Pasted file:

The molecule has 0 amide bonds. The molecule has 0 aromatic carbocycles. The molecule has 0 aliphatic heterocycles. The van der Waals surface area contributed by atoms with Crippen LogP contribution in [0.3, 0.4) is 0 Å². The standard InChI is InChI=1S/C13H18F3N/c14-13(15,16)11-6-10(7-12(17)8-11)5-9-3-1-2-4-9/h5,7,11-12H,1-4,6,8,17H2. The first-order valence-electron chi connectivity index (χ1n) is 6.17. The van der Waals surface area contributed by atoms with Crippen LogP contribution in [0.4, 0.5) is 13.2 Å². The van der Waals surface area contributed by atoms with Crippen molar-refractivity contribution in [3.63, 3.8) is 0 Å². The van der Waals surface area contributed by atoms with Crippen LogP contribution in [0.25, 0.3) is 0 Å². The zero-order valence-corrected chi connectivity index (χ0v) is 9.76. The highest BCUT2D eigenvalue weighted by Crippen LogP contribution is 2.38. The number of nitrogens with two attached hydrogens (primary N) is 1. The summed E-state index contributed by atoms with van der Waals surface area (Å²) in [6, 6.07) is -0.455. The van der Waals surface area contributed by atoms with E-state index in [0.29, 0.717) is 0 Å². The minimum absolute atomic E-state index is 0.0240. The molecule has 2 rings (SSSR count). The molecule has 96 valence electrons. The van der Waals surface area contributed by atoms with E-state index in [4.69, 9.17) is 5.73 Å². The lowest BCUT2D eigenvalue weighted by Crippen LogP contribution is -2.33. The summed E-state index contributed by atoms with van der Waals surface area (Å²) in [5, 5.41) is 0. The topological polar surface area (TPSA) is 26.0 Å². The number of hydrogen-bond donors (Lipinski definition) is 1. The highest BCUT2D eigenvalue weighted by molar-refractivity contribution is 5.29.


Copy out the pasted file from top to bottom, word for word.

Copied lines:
The molecule has 0 amide bonds. The molecule has 0 aromatic carbocycles. The molecule has 0 aliphatic heterocycles. The van der Waals surface area contributed by atoms with Crippen LogP contribution in [0.3, 0.4) is 0 Å². The standard InChI is InChI=1S/C13H18F3N/c14-13(15,16)11-6-10(7-12(17)8-11)5-9-3-1-2-4-9/h5,7,11-12H,1-4,6,8,17H2. The first-order valence-electron chi connectivity index (χ1n) is 6.17. The van der Waals surface area contributed by atoms with Crippen LogP contribution in [0.4, 0.5) is 13.2 Å². The van der Waals surface area contributed by atoms with Crippen molar-refractivity contribution in [3.63, 3.8) is 0 Å². The van der Waals surface area contributed by atoms with Crippen LogP contribution in [0.25, 0.3) is 0 Å². The zero-order valence-corrected chi connectivity index (χ0v) is 9.76. The highest BCUT2D eigenvalue weighted by Crippen LogP contribution is 2.38. The number of nitrogens with two attached hydrogens (primary N) is 1. The summed E-state index contributed by atoms with van der Waals surface area (Å²) in [6, 6.07) is -0.455. The van der Waals surface area contributed by atoms with E-state index in [0.29, 0.717) is 0 Å². The minimum absolute atomic E-state index is 0.0240. The molecule has 2 rings (SSSR count). The molecule has 96 valence electrons. The van der Waals surface area contributed by atoms with E-state index in [4.69, 9.17) is 5.73 Å². The lowest BCUT2D eigenvalue weighted by Crippen LogP contribution is -2.33. The summed E-state index contributed by atoms with van der Waals surface area (Å²) in [5, 5.41) is 0. The topological polar surface area (TPSA) is 26.0 Å². The number of hydrogen-bond donors (Lipinski definition) is 1. The highest BCUT2D eigenvalue weighted by molar-refractivity contribution is 5.29.